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The fanciful hoteliers of McMenamins viewed an industrial roadside and saw potential; their 30-plus facilities across the Northwest are built in old schools, masonic temples, debtor’s farms, and brothels. In Kalama, named for Maui-born John Kalama, their imaginations ran even wilder than usual: a Hawaiian retreat on the working northwest waterfront, next to the town’s totem pole park. Kalama Harbor Lodge and its wraparound porch opens in April, modeled after a historic island hotel in a salute to cross-Pacific trade that dates back more than a century. 

McMenamins loves a funky bar, and the lodge will boast one made of salvaged telegraph poles, another one on the roof, and one in a wood cabin down a path from the main building. Outdoor fire pits will do their best to recreate island warmth, and a seven-barrel brewing operation makes the chain’s signature beer. It’s certainly the only joint in town that can say its 40 hotel rooms boast private lanais. With just enough tiki cocktails, it all makes sense, so it’s best to plan on staying the night.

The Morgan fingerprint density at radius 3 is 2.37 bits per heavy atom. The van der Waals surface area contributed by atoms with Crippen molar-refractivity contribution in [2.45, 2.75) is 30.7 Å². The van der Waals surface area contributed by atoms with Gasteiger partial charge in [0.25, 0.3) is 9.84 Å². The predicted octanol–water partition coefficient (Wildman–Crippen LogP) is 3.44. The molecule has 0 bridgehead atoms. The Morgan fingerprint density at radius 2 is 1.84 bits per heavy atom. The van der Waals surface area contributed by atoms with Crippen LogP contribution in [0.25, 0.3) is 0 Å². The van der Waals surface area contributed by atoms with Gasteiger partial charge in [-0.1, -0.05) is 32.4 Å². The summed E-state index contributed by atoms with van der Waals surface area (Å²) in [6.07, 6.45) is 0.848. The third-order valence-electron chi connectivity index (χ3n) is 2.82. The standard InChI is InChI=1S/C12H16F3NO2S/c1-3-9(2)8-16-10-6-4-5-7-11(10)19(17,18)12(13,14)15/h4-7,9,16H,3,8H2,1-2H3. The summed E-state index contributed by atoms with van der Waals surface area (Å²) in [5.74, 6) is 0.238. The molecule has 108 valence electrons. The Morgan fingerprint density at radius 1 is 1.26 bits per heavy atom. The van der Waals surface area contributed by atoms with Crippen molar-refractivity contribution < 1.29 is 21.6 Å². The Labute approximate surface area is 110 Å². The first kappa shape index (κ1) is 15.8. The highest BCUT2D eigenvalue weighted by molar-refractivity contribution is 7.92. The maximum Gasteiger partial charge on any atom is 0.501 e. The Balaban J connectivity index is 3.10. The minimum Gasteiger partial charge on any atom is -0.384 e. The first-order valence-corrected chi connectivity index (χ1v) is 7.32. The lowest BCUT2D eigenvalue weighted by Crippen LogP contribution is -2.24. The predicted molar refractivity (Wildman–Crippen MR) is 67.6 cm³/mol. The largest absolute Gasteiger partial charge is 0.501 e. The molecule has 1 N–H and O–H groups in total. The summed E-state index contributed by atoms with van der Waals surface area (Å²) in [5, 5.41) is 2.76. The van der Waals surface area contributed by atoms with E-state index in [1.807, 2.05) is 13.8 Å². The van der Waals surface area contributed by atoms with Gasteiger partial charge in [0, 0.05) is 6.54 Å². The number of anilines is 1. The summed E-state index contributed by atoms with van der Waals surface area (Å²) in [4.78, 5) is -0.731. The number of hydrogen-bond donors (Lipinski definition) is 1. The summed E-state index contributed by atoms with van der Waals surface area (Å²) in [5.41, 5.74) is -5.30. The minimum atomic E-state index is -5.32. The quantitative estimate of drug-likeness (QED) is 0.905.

South Sound Coffee Trail

Olympia • Drive time: 1 hr 5 mins

Maybe the state capital has so many coffee roasters in order to keep the lawmakers from yawning through legislative sessions, or perhaps it’s a result of the waterfront town’s vibrant business district—pedestrians love a good cafe. Three java producers make up the self-guided South Sound Coffee Trail that links tastings (or “cuppings”) at Batdorf and Bronson, Olympia Coffee Roasting Company, and Olympic Crest Coffee Roasters. But the brew is everywhere here, from the uber artsy Burial Grounds—even the latte art is edgy—to the treats-first Hawley’s Gelato and Coffee. Olympia was once known for its beer, but it might be time for the coffee scene to adopt the famous “It’s the Water” slogan for its caffeinated brew.

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Bremerton’s Puget Sound Naval Shipyard, near the USS Turner Joy, dates back to 1891.